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Video-assisted pulmonary lobectomy combined with transmanubrial approach for anterior Pancoast tumor resection: case report
Journal of Cardiothoracic Surgery volume 11, Article number: 65 (2016)
The mini-ivasive approach to superior sulcus tumors is an uncommon procedure that is still far from standardization. We describe a hybrid surgical technique to approach “en block” chest resection and pulmonary lobectomy for anterior superior sulcus tumors.
A patient affected by right anterior Pancoast tumor surgically staged as cT4N0M0 (suspected anonymous vein invasion) underwent chemo-radiation induction therapy with satisfactory tumor reduction. The surgical operation comprised an initial VATS approach to the hilar structures followed by a limited C-shaped anterior contra-incision; finally, the right upper lobe “en block” with the anterior part of the first and second rib was removed. The whole procedure was conducted with the patient in the supine position; no rib retractors were used. The definitive stage was ypT0N0M0. The patient had an uneventful hospital stay and at the 9 months follow-up she was free from disease and post-thoracotomy syndrome.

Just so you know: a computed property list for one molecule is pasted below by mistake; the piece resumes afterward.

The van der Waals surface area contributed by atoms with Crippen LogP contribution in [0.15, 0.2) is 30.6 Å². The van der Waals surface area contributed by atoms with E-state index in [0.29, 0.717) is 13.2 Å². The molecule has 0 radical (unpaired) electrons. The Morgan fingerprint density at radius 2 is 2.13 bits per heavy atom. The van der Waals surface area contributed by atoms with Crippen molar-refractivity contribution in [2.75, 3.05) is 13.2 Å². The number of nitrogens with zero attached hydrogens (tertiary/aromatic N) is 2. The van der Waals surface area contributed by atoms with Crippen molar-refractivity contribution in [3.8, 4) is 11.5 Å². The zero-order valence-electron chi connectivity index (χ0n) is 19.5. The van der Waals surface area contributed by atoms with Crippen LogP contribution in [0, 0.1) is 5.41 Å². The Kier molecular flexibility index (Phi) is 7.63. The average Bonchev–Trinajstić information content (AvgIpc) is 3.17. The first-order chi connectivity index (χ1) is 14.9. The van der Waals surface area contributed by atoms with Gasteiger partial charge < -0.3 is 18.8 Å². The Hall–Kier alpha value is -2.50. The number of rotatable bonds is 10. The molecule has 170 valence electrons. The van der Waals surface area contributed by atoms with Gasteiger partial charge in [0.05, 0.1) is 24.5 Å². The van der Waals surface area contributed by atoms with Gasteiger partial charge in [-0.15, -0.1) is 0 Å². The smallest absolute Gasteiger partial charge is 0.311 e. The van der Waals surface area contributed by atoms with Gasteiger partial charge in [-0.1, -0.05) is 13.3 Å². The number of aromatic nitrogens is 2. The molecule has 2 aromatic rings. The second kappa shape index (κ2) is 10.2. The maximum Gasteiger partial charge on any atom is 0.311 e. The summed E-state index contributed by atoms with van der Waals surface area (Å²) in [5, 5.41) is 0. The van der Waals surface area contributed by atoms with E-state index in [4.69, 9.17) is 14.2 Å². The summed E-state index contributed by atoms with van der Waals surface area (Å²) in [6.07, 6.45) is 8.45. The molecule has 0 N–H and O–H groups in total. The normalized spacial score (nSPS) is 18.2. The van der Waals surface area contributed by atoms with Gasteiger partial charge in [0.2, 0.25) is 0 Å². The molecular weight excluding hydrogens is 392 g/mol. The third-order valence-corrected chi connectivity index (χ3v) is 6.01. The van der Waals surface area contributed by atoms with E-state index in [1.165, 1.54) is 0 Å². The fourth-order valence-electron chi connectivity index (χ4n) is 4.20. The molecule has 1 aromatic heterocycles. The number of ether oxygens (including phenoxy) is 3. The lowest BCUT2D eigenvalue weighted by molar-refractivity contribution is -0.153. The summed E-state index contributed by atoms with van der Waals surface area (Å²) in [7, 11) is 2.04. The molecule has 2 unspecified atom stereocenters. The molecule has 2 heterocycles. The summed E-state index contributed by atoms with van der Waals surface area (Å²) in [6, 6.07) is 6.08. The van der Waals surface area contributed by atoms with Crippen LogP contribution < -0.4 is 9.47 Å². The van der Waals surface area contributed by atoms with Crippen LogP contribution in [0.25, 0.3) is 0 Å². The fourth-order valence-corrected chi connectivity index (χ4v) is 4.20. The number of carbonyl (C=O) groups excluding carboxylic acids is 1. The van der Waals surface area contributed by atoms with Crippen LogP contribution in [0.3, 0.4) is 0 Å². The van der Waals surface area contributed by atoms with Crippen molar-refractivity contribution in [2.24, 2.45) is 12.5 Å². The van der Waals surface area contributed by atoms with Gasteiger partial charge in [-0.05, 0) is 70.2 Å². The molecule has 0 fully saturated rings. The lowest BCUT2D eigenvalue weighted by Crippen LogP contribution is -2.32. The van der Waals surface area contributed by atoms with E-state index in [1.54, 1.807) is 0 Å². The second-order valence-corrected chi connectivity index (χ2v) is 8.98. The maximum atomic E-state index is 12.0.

In our opinion such hybrid VATS procedure has several advantages: starting with thoracoscopy it is possibleto exclude previously undetected pleural dissemination and to precisely define the tumor location as well as limits of the thoracic wall resection; time could be spared maintaining the patients in the supine position for both surgical times; postoperative pain and post-thoracotomy syndrome could be minimized avoiding the use of any rib retractor.
Thoracoscopic “en bloc” chest wall resection is a procedure not fairly usual for Video-assisted thoracoscopic surgery (VATS) lobectomy; this report describes technical details of an emerging new surgical procedure consisting in a hybrid technique for treatment of anterior Pancoast tumor.